By Noelle Talley, Office of the Governor
Governor Roy Cooper served notice yesterday that he is seeking federal approval that would allow the state to cover more uninsured North Carolina residents through Medicaid.
Cooper, who has called for broader health care coverage by expanding Medicaid, sent a letter to the Centers for Medicare & Medicaid Services (CMS) in Washington. If CMS approves a change, if local matching money can be secured, and if state eligibility requirements are changed, then more than a half-million North Carolinians could receive health care beginning in January 2018.
“This is North Carolina common sense,” Cooper said. “We can receive between $3 billion and $4 billion to pay for care that hospitals and other providers now give away. That will create jobs, bolster our hospitals, could save some rural hospitals and work toward more stable private insurance premiums.”
The NC Hospital Association says the state’s hospitals provide about $1 billion in care annually to residents who cannot pay for it. Hospitals would receive a significant share of additional Medicaid dollars that would come back to the state under the Governor’s plan. Cooper believes the contributions can be paid through a combination of savings in existing state expenditures due to the new federal funding and a local matching contribution. Hospitals would contribute a 5% local match that CMS requires. Depending on how many additional residents enroll in the expanded program, the hospitals’ contribution could be between $100 million and $150 million in the first year.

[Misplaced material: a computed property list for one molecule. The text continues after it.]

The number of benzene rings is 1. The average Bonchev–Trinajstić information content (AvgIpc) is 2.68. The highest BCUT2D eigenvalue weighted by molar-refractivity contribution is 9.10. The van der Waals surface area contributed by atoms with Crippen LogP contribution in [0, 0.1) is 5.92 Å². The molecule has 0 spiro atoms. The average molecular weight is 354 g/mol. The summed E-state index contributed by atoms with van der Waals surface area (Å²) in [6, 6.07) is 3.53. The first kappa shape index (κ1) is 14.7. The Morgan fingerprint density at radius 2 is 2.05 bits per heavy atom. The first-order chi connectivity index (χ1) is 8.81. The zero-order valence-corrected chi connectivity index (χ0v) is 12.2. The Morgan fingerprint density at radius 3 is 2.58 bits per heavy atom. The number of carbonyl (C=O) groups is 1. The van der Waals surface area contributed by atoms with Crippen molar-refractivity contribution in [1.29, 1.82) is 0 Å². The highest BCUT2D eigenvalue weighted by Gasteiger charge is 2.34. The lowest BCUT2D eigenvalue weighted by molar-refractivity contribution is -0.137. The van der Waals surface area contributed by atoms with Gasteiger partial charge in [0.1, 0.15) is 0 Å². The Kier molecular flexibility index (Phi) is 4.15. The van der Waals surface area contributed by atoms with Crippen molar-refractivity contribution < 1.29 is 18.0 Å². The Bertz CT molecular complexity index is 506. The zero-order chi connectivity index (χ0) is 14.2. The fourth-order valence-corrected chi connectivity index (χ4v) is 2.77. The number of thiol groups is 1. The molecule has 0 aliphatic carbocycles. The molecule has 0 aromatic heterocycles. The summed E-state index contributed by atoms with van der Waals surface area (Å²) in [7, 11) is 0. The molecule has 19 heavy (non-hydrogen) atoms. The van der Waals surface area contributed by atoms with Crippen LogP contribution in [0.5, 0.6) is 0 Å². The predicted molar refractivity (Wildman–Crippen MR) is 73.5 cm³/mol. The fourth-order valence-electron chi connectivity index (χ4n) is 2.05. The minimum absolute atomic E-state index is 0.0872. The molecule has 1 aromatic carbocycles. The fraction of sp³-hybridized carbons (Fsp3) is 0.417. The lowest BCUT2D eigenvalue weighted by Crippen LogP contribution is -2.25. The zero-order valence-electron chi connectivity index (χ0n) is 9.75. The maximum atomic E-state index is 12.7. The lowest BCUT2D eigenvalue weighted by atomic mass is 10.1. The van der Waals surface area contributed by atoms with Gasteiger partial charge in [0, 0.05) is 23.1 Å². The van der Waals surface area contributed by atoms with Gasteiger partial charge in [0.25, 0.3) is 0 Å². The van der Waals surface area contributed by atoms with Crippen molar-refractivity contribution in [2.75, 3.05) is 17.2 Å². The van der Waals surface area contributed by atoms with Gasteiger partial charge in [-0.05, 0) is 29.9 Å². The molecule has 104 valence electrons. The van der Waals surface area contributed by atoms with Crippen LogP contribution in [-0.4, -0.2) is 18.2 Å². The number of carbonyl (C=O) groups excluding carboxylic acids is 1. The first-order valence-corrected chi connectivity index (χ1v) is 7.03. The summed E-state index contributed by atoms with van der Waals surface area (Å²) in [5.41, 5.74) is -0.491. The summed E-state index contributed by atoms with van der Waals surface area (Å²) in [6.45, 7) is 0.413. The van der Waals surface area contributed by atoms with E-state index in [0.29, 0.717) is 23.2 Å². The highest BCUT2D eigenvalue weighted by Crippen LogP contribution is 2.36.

The Cooper Administration says that a 2013 state law that prohibits the governor from seeking to provide health care for low-income North Carolinians does not apply to this draft plan.
“Right now, North Carolina tax dollars are going to Washington, where they are being redistributed to states that have expanded Medicaid,” Cooper said. To date, 31 states and Washington DC have expanded coverage through Medicaid; in 2016 these states received more than $70 billion in federal funds. “Why should North Carolinians pay for Medicaid expansion in states like New Jersey, Ohio and Indiana when we don’t even expand it to our own people?”
The state will accept comments for ten days on North Carolina’s notice of intent to amend its Medicaid plan.
The Cooper Administration then will file a State Plan Amendment with CMS.
A link to the documents filed January 6, 2017, will be available at Governor.nc.gov.